After almost four minutes, Tsuburaya entered in second place, followed about three seconds later by Britain’s Basil Heatley, who probably didn’t realise Bikila had just broken his world record. Instead Heatley was entirely focused on catching Tsuburaya, which he did, passing him around the final bend. After 26 miles of running, Tsuburaya’s Olympic silver medal turned to bronze inside the final 385 yards.
It’s all neatly captured in Kon Ichikawa’s 1964 documentary Tokyo Olympiad, now available in full on the Olympic YouTube channel, and it’s impossible not to feel some of the Tsuburaya’s disappointment as he crosses the line exhausted and falls straight into the arms of the track officials.
Of course, to some, Tsuburaya was a sporting hero, winning Japan’s first athletics medal of the Games, the Rising Sun raised inside the National Stadium for the first time. But to others, including Tsuburaya himself, it felt like he had let his country down. Mortified by the late silver medal loss to Heatley, he later told his team-mate Kimihara. “I committed an inexcusable blunder in front of the Japanese people. I have to make amends by running and hoisting the Hinomaru in the next Olympics, in Mexico.”
That is not how things turned out.
Ichiro Aoyama’s book, The Other Side of Glory and Loneliness: The Kokichi Tsuburaya Story, details the hardship he endured in the aftermath of Tokyo. He’d joined the Japan Ground Self-Defence Force straight out of school, becoming a soldier like his father, and his senior offices there were among those expecting him to deliver a gold medal in Mexico four years later. When word got out of his engagement to a woman named Eiko, his reporting officer promptly told him to call it off and focus all his efforts on Mexico.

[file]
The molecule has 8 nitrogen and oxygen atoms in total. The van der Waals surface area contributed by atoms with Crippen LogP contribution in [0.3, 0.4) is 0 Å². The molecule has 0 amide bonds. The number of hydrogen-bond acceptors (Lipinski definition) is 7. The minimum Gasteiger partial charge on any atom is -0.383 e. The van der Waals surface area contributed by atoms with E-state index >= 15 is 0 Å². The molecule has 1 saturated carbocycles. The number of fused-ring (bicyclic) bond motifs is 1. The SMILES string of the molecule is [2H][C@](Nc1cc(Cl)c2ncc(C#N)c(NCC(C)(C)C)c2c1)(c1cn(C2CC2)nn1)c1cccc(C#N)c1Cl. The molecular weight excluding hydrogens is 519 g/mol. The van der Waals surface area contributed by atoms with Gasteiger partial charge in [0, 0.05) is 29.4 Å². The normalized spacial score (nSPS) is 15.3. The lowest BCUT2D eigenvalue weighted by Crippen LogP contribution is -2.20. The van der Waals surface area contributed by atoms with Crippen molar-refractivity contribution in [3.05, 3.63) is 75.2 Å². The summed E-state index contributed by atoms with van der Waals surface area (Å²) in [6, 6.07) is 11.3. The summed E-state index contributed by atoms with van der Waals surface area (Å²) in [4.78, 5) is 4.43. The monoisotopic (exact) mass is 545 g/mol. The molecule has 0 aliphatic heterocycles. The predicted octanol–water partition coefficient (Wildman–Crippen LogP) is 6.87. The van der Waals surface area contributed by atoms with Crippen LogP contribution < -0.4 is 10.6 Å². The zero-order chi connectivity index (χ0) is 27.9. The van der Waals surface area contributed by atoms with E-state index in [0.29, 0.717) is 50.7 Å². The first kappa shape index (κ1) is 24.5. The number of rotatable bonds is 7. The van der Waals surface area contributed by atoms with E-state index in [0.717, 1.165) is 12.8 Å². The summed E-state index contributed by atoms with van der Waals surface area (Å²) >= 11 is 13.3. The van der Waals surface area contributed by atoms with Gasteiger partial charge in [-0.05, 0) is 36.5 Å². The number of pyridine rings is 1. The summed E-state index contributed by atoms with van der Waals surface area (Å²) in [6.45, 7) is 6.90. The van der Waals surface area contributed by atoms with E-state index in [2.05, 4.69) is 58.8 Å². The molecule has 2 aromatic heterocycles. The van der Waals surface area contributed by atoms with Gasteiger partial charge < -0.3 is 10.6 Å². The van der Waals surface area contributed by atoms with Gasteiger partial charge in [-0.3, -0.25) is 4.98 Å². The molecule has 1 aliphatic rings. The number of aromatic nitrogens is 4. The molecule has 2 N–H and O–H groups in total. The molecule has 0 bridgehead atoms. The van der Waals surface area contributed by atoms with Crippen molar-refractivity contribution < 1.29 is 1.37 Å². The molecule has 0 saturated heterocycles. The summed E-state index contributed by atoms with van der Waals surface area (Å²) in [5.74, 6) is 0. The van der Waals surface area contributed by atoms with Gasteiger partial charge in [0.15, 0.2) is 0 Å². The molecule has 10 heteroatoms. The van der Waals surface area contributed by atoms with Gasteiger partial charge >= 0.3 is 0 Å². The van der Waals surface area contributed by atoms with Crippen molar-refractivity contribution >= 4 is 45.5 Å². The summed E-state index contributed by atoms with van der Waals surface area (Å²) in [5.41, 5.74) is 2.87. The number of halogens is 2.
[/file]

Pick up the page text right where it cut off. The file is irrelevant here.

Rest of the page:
For all his preparations, leaving nothing to chance, things gradually went astray. A chronic back injury was made worse in 1967 he injured his right Achilles tendon, later requiring surgery, and during the rehab it became increasingly clear Tsuburaya could not produce the same high-quality training as before.
Still harbouring that sense of humiliation from Tokyo, something Tsuburaya could never quite shed, he returned to his military base on January 9th 1968, after spending time with his family over the New Year break.
Alone in his dorm, his lifeless body was found the following morning still holding his Olympic bronze medal, plus a short suicide letter which finished with the words:
“My dear Father and my dear Mother, your Kokichi is too tired to run anymore. Please forgive me. He is sorry to have worried you all the time. Your hearts must never have rested worrying and caring for me. My dear Father and Mother, Kokichi would have liked to live by your side.”
This pain and also lasting legacy is what the Japanese marathon team of 2020 will mark at his grave, his 1964 team-mates Kimihara (now 78) and Terasawa (85) also agreeing to attend, the intention being it might further inspire the team’s medal hopes, when the Olympic marathon takes place in Sapporo, 500 miles to the north of Tokyo.
It is impossible to predict.
And impossible too as it is to view any sporting event as a matter of life and death in the face of something like Covid-19, the life and death of Tsuburaya is a reminder of what the Olympics can mean to the Japanese, and why cancelling the Games outright will and should be the absolute last resort. Bill Shankly at least would understand that.